Jonah

Spoon rest, by Bronwyn Simons

I love the cranky prophet, Jonah. He who, dragged back to the task assigned him by God, unappreciative of being saved from drowning (by a large fish), unsuccessfully calls the city Ninevah to repent its evil deeds, and then watches sour but hopeful to see Ninevah blasted for disobedience. But Poor Jonah! God forgives them. Some religious leader. He makes me laugh.

I think I laugh because I see myself there, all my plans and my agenda(s).

When I got the memo that a large portion of the rest of my life might be given over care of a person with significant special needs I was bitter. Like Jonah – hey! I didn’t ask to go to Ninevah! And it wasn’t just care of Owen that overwhelmed me. I ran away from my caring for children job in a hundred little ways.

A poem written at that time, most likely scrabbled down standing at the kitchen counter on my way to doing something else, expresses it —

Running to Kansas —-

in the garden patch

among the bees

Running away at the sewing machine

the washing machine

the committee meeting

Running to the novel in the bathroom – the music in choir–

Standing at the kitchen sink,

you are running away,

mother at home.

Standing now, to face the human need—

the hands that grab

the mouths that want

the eyes that want and weep,.

release the urge to find another world.

It will wait.

Creation like life never ends —

Be here, now.

Mother at home.

2004

It has taken many of my 26 years with Owen to accept the job with grace. To learn how to physically care for another human without resentment or impatience — not to merely tolerate it, but to enjoy it. Of course I love my son, but the work of physically caring for another far past the usual cut off point is what I mean here. Side note: some of those unsteady moods I experienced (sadness, rage, despair) can be attributed to bipolar illness. I take medicine now to balance my mental states, and it is a gift.

Most recently in my mother journey, I understand my task is to support without intruding my agenda. EVEN if it is a very supportive, enthusiastic, loving agenda. Mom’s enthusiasm can be in the way. Last month Owen stopped being willing to communicate with me supporting him. I missed that connection sadly. But it wouldn’t work. After a few weeks he was able to spell an explanation: I CANT TYPE WITH YOU BECAUSE I FEEL YOUR GREAT HOPES FOR THINGS THAT COULD BE. Then he walked away. Later he explained more, in a conversation supported by his dad – I HAVE THEM [hopes] TOO. I JUST WANT TO DO IT MY WAY.

If you love someone, set them free.

How ironic to try to set someone free who depends on you for nearly every action in his life. Yet no person is more in need of that emotional freedom.

This Mother’s Day, I was treated wonderfully well by all my children, with calls and flowers, cards and gifts. One surprising gift was a song by Owen co-written with his teacher Brian Laidlaw.

It meant so much to receive this gift from you, Owen, to hear your words, to know that you feel this way, after all that we have been through together. You wrote those words, and in the same way that love produces more love, a never-ending stream or trickle (just when the pot seems empty sometimes), so artistic creation seems to breed more artistic creation – there is no end. So your entrée into the creation of your own artwork fuels mine – and where once I felt like I was drowning, I discover myself rescued and carried by a magical fish, to dry land.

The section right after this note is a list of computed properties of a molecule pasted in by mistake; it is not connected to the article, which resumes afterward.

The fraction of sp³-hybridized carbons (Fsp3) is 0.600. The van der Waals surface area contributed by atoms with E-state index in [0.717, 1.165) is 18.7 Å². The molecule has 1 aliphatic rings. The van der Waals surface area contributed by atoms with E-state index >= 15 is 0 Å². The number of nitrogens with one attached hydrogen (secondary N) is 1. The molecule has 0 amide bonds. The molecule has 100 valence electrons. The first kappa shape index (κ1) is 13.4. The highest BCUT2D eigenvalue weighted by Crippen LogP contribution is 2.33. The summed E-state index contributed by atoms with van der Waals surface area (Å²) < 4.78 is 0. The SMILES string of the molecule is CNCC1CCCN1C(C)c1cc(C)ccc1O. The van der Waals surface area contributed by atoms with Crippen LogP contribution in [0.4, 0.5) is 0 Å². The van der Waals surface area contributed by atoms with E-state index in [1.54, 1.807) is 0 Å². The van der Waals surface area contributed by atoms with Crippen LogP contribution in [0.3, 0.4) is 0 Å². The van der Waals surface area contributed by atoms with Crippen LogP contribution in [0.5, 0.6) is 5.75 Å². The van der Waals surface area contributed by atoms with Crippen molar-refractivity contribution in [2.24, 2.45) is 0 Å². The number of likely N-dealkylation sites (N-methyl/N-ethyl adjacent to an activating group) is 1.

My Mom is love to me,

my Mom is love to me;

She can see me.

My mom is love to me.

She gives me hope,

she makes me hope,

she wakes my hope —

She gives me hope,

she makes me hope,

she wakes my hope.

My mom teaches me, my om teaches me

She keeps me healthy,

My mom teaches me.

She gives me hope,

she makes me hope,

she wakes my hope—

she gives me hope,

she makes me hope,

she wakes my hope.

It’s a lot of work caring for me,

but she never gives up,

both physically and mentally–

but she never gives up.

She gives me hope,

she makes me hope,

she wakes my hope—-

she gives me hope,

she makes me hope,

she wakes my hope.

8 thoughts on “Jonah

  1. Robert Simons May 17, 2020 / 9:28 am

    Wow. Tears pulled from my eyes … I needed this. What a beautiful song and wonderfully written post.

    Thanks W … keep on, keeping on. Love to you, Owen and family! God bless.

    Rob

    Sent from my iPhone

    Liked by 1 person

    • wystansimons May 17, 2020 / 9:56 pm

      Thanks Robert. it means a lot to know that you are reading. ❤️

      Like

  2. Kay Hauck May 17, 2020 / 6:46 pm

    This gives me shivers of joy!

    Liked by 1 person

    • wystansimons May 17, 2020 / 9:57 pm

      Thank you! it is really wonderful that Owen has this way to express himself — and that Edward can support him doing it, so he has some autonomy from Mom.

      Like

  3. nabobs05@msn.com May 20, 2020 / 12:43 am

    Dearest Wystan: Thank you for this excruciatingly honest post. For your poem and Owen’s poem to you. The whole blog touched my heart. – Aunt N.

    ________________________________

    Liked by 1 person

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